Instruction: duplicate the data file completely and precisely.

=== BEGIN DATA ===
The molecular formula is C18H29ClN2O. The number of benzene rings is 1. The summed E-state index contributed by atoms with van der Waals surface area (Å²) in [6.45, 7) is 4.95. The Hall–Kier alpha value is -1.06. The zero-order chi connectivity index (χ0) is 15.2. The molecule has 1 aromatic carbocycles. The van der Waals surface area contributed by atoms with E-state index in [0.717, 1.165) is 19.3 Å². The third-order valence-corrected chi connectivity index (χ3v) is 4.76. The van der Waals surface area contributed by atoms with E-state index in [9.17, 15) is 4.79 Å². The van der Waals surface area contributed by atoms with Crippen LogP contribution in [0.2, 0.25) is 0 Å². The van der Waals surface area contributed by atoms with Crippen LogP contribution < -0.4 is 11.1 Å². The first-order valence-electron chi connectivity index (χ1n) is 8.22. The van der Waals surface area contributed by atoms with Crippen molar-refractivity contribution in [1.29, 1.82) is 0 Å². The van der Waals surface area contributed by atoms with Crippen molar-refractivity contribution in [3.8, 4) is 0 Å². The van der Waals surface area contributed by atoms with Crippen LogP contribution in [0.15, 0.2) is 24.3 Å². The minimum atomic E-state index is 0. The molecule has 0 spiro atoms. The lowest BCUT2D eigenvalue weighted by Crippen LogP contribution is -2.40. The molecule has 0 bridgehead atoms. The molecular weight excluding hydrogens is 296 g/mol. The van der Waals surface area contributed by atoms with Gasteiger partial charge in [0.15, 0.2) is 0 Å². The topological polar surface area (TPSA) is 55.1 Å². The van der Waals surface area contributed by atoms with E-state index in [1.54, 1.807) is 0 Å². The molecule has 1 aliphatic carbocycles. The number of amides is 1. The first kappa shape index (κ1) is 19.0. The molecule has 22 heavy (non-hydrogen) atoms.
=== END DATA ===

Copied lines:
The molecular formula is C18H29ClN2O. The number of benzene rings is 1. The summed E-state index contributed by atoms with van der Waals surface area (Å²) in [6.45, 7) is 4.95. The Hall–Kier alpha value is -1.06. The zero-order chi connectivity index (χ0) is 15.2. The molecule has 1 aromatic carbocycles. The van der Waals surface area contributed by atoms with E-state index in [0.717, 1.165) is 19.3 Å². The third-order valence-corrected chi connectivity index (χ3v) is 4.76. The van der Waals surface area contributed by atoms with E-state index in [9.17, 15) is 4.79 Å². The van der Waals surface area contributed by atoms with Crippen LogP contribution in [0.2, 0.25) is 0 Å². The van der Waals surface area contributed by atoms with Crippen LogP contribution < -0.4 is 11.1 Å². The first-order valence-electron chi connectivity index (χ1n) is 8.22. The van der Waals surface area contributed by atoms with Crippen molar-refractivity contribution in [1.29, 1.82) is 0 Å². The van der Waals surface area contributed by atoms with Crippen molar-refractivity contribution in [3.8, 4) is 0 Å². The van der Waals surface area contributed by atoms with Crippen LogP contribution in [0.15, 0.2) is 24.3 Å². The minimum atomic E-state index is 0. The molecule has 0 spiro atoms. The lowest BCUT2D eigenvalue weighted by Crippen LogP contribution is -2.40. The molecule has 0 bridgehead atoms. The molecular weight excluding hydrogens is 296 g/mol. The van der Waals surface area contributed by atoms with Gasteiger partial charge in [0.15, 0.2) is 0 Å². The topological polar surface area (TPSA) is 55.1 Å². The van der Waals surface area contributed by atoms with E-state index in [1.54, 1.807) is 0 Å². The molecule has 1 aliphatic carbocycles. The number of amides is 1. The first kappa shape index (κ1) is 19.0. The molecule has 22 heavy (non-hydrogen) atoms.